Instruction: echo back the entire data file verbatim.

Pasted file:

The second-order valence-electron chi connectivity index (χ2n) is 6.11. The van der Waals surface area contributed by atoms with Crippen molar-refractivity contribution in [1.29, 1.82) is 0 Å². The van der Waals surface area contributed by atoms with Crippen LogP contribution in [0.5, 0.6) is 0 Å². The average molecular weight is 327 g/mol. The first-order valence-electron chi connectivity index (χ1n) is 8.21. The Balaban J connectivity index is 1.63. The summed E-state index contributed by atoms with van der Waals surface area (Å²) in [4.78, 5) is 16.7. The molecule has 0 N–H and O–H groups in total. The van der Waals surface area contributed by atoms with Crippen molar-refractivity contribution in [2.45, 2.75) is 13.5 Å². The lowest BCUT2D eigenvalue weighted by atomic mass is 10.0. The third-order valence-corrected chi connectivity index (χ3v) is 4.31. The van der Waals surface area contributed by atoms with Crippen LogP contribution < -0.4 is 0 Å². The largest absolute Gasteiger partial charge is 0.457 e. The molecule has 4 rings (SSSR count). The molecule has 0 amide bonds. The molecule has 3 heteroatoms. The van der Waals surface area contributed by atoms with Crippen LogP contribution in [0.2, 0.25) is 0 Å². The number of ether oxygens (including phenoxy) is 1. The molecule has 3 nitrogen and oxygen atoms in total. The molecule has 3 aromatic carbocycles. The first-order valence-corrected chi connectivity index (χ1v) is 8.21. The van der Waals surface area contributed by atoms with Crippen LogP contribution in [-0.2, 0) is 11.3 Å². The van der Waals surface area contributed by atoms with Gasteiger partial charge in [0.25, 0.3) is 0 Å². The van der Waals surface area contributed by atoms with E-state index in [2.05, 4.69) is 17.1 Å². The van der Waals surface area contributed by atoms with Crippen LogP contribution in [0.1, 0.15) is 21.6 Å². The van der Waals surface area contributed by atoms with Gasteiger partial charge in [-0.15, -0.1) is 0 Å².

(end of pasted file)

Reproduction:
The second-order valence-electron chi connectivity index (χ2n) is 6.11. The van der Waals surface area contributed by atoms with Crippen molar-refractivity contribution in [1.29, 1.82) is 0 Å². The van der Waals surface area contributed by atoms with Crippen LogP contribution in [0.5, 0.6) is 0 Å². The average molecular weight is 327 g/mol. The first-order valence-electron chi connectivity index (χ1n) is 8.21. The Balaban J connectivity index is 1.63. The summed E-state index contributed by atoms with van der Waals surface area (Å²) in [4.78, 5) is 16.7. The molecule has 0 N–H and O–H groups in total. The van der Waals surface area contributed by atoms with Crippen molar-refractivity contribution in [2.45, 2.75) is 13.5 Å². The lowest BCUT2D eigenvalue weighted by atomic mass is 10.0. The third-order valence-corrected chi connectivity index (χ3v) is 4.31. The van der Waals surface area contributed by atoms with Crippen LogP contribution < -0.4 is 0 Å². The largest absolute Gasteiger partial charge is 0.457 e. The molecule has 4 rings (SSSR count). The molecule has 0 amide bonds. The molecule has 3 heteroatoms. The van der Waals surface area contributed by atoms with Crippen LogP contribution in [0.2, 0.25) is 0 Å². The number of ether oxygens (including phenoxy) is 1. The molecule has 3 nitrogen and oxygen atoms in total. The molecule has 3 aromatic carbocycles. The first-order valence-corrected chi connectivity index (χ1v) is 8.21. The van der Waals surface area contributed by atoms with Crippen LogP contribution in [-0.2, 0) is 11.3 Å². The van der Waals surface area contributed by atoms with Gasteiger partial charge in [0.25, 0.3) is 0 Å². The van der Waals surface area contributed by atoms with E-state index in [2.05, 4.69) is 17.1 Å². The van der Waals surface area contributed by atoms with Crippen LogP contribution in [0.1, 0.15) is 21.6 Å². The van der Waals surface area contributed by atoms with Gasteiger partial charge in [-0.15, -0.1) is 0 Å².